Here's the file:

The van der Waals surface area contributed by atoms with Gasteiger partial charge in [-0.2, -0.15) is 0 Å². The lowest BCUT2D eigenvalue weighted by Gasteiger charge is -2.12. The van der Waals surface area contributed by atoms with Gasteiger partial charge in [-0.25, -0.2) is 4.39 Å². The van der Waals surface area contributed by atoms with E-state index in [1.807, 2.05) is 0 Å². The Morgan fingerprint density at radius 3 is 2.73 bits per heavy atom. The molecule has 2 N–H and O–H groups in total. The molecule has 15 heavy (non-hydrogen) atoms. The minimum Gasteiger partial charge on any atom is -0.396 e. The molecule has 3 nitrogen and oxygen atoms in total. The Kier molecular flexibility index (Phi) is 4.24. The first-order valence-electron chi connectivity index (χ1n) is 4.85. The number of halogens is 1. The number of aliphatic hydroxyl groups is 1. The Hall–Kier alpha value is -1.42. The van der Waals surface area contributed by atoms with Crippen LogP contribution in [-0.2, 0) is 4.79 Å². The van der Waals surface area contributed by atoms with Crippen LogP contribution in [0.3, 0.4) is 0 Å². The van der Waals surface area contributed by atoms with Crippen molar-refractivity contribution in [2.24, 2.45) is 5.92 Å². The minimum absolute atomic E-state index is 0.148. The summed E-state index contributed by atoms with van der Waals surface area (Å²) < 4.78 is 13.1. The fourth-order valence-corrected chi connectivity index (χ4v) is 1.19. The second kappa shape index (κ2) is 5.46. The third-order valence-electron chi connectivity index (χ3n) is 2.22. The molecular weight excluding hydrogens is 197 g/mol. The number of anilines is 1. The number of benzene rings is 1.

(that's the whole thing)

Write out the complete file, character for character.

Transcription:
The van der Waals surface area contributed by atoms with Gasteiger partial charge in [-0.2, -0.15) is 0 Å². The lowest BCUT2D eigenvalue weighted by Gasteiger charge is -2.12. The van der Waals surface area contributed by atoms with Gasteiger partial charge in [-0.25, -0.2) is 4.39 Å². The van der Waals surface area contributed by atoms with E-state index in [1.807, 2.05) is 0 Å². The Morgan fingerprint density at radius 3 is 2.73 bits per heavy atom. The molecule has 2 N–H and O–H groups in total. The molecule has 15 heavy (non-hydrogen) atoms. The minimum Gasteiger partial charge on any atom is -0.396 e. The molecule has 3 nitrogen and oxygen atoms in total. The Kier molecular flexibility index (Phi) is 4.24. The first-order valence-electron chi connectivity index (χ1n) is 4.85. The number of halogens is 1. The number of aliphatic hydroxyl groups is 1. The Hall–Kier alpha value is -1.42. The van der Waals surface area contributed by atoms with Crippen LogP contribution in [-0.2, 0) is 4.79 Å². The van der Waals surface area contributed by atoms with Crippen LogP contribution in [0.3, 0.4) is 0 Å². The van der Waals surface area contributed by atoms with Crippen molar-refractivity contribution in [2.24, 2.45) is 5.92 Å². The minimum absolute atomic E-state index is 0.148. The summed E-state index contributed by atoms with van der Waals surface area (Å²) < 4.78 is 13.1. The fourth-order valence-corrected chi connectivity index (χ4v) is 1.19. The second kappa shape index (κ2) is 5.46. The third-order valence-electron chi connectivity index (χ3n) is 2.22. The molecular weight excluding hydrogens is 197 g/mol. The number of anilines is 1. The number of benzene rings is 1.